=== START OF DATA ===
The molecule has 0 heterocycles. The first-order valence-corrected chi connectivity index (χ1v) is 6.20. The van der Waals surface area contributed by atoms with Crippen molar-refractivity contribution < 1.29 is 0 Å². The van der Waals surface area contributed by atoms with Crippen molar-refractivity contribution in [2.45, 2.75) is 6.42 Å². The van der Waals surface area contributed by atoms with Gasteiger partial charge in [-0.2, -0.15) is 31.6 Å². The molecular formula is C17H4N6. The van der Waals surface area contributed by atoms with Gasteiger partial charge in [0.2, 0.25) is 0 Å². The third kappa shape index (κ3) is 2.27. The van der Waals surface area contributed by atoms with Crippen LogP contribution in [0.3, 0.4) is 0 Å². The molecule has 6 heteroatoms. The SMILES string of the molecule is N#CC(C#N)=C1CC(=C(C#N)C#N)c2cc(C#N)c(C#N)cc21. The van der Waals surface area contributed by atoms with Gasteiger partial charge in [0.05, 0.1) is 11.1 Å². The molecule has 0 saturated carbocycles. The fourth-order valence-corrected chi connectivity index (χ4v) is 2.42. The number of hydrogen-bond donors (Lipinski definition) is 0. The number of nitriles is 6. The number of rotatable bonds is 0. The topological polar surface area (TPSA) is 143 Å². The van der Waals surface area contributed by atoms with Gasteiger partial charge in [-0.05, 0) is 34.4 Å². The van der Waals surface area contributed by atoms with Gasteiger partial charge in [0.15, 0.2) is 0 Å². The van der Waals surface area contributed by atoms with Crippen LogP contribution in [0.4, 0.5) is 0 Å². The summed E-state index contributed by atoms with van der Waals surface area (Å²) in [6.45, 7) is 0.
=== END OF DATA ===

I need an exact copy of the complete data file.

The molecule has 0 heterocycles. The first-order valence-corrected chi connectivity index (χ1v) is 6.20. The van der Waals surface area contributed by atoms with Crippen molar-refractivity contribution < 1.29 is 0 Å². The van der Waals surface area contributed by atoms with Crippen molar-refractivity contribution in [2.45, 2.75) is 6.42 Å². The van der Waals surface area contributed by atoms with Gasteiger partial charge in [-0.2, -0.15) is 31.6 Å². The molecular formula is C17H4N6. The van der Waals surface area contributed by atoms with Gasteiger partial charge in [0.2, 0.25) is 0 Å². The third kappa shape index (κ3) is 2.27. The van der Waals surface area contributed by atoms with Crippen LogP contribution in [0.3, 0.4) is 0 Å². The molecule has 6 heteroatoms. The SMILES string of the molecule is N#CC(C#N)=C1CC(=C(C#N)C#N)c2cc(C#N)c(C#N)cc21. The van der Waals surface area contributed by atoms with Gasteiger partial charge in [0.05, 0.1) is 11.1 Å². The molecule has 0 saturated carbocycles. The fourth-order valence-corrected chi connectivity index (χ4v) is 2.42. The number of hydrogen-bond donors (Lipinski definition) is 0. The number of nitriles is 6. The number of rotatable bonds is 0. The topological polar surface area (TPSA) is 143 Å². The van der Waals surface area contributed by atoms with Gasteiger partial charge in [-0.05, 0) is 34.4 Å². The van der Waals surface area contributed by atoms with Gasteiger partial charge in [0.15, 0.2) is 0 Å². The van der Waals surface area contributed by atoms with Crippen LogP contribution in [0.4, 0.5) is 0 Å². The summed E-state index contributed by atoms with van der Waals surface area (Å²) in [6.45, 7) is 0.